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Criminal Law in South Carolina

Fortunately, many South Carolina criminal defense attorneys offer free consultations so you can communicate and ask questions before making a hiring decision. To find a criminal defense lawyer, contact the local bar association for a referral or Google “How to find a South Carolina criminal defense attorney.”

  • You need an attorney who is licensed in South Carolina.
  • You need a lawyer, who focuses his or her legal practice on criminal defense.

Your defense attorney will explain how to post bail, analyze your criminal case, create effective legal strategies, and robustly defend you in court or during plea agreement negotiations.

If you have been arrested (or likely will be arrested) for a South Carolina crime, this article was written for you.

Because jail time may be possible and your entire future is at stake, we’ll discuss:

  • South Carolina criminal laws;
  • What you need to know about criminal defense in South Carolina; and
  • How to work with your South Carolina criminal defense attorney.

South Carolina Criminal Laws

Criminal law seeks to protect individuals and the general public from harm.

South Carolina criminal laws are found in the South Carolina Code of Laws – Title 16. The Code include sall state crimes, including stalking, trespass, assault, burglary, falsifying evidence, DUI, arson, writing bad checks, money laundering, disorderly conduct, rape, bigamy, incest, arson, kidnapping, elder abuse, lewd conduct, embezzlement, and child abuse.

Statute of Limitations
A statute of limitations limits the time period during which a legal case can be filed. While South Carolina has statutes of limitation for civil cases, there are no statutes of limitation in criminal cases.

This means that charges stemming from criminal action or inaction can be brought at any time, even if many years have passed since the incident.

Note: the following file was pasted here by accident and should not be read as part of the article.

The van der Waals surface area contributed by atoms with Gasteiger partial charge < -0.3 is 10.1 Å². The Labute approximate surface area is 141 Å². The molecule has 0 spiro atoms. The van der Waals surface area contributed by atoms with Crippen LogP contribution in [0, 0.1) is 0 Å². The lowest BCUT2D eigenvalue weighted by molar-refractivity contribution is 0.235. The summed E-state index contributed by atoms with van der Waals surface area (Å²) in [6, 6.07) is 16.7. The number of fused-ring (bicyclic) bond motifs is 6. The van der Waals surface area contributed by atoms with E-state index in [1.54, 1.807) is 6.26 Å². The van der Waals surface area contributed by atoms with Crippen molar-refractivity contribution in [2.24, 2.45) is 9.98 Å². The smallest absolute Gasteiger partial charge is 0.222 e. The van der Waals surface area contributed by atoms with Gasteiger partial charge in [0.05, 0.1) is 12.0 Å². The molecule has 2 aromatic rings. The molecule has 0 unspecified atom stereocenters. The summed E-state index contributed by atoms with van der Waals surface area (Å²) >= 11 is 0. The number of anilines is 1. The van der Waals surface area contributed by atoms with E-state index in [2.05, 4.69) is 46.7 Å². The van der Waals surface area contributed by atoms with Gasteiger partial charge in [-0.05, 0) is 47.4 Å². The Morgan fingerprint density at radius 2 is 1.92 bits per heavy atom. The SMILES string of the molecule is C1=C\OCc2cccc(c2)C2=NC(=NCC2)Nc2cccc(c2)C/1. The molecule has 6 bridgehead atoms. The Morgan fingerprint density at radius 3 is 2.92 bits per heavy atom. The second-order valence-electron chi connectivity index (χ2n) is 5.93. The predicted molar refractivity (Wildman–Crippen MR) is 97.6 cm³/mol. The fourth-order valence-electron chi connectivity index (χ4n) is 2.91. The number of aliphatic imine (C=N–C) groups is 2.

South Carolina has sentencing guidelines that are used by judges when handing down sentences after a conviction.

  • The sentencing guidelines provide uniform and proportional sentences for convicted criminals.
  • The goal is to avoid criminal punishment based upon an individual’s race, gender, or exercise of Constitutional rights.

The specific sentence is based upon your criminal history, severity of the crime, and the circumstances of the crime.

  • Circumstances that will increase the penalty are “aggravating” circumstances. For example, violence, a rap sheet, and additional crimes committed will increase punishment.
  • Circumstances that will lessen the penalty are “mitigating” circumstances. For example, the death sentence can be avoided if mitigating circumstances such as mental retardation are present.

What You Need to Know About Criminal Defense

If youor a loved one is being questioned about or has been arrested for a crime in South Carolina, everything is at risk – your future, well being, family, liberty, money, and life.

  • Ask to be represented by a criminal defense lawyer.
  • Asking for an attorney doesn’t indicate that you’ve done anything wrong.
  • Regardless of whether you’re innocent or guilty, you need to be represented by a South Carolina defense lawyer.
  • Do not speak with the police except to provide your name and ask for an attorney.
  • Be honest and open with your attorney, even if what you have to say looks bad.

How to Work with a South Carolina Criminal Defense Lawyer

Everything your lawyer asks of you, suggests to you, and any other actions he or she takes is to represent you and put forth the best and strongest defenses.

Always keep this in mind when you choose how to act or react. You need to be a team player in your own defense.

This is what you need to do:

  • Follow your lawyer’s advice.
  • Explain what happened to your attorney – include the details you’d rather forget because they make you look bad.
  • Return all phone calls or emails immediately.
  • Provide all requested information right away.
  • If your phone number or address changes, update your attorney immediately.
  • Answer your attorney’s questions, even if they challenge or anger you.
  • Be polite and know everything your attorney does is for your best interests, even if you don’t understand at the time.

For example, it is professional and appropriate for your attorney to be polite and cooperative with witnesses, the alleged victim, police officers, investigators, and the district attorney (prosecutor).

Bottom Line: If you have been questioned in or accused of a crime in South Carolina, you need aqualified criminal defense attorney immediately. Whether innocent or guilty, you need legal representation. There is too much at stake to take a “wait and see” approach.

Your next step is to call a South Carolina criminal defense attorney now.

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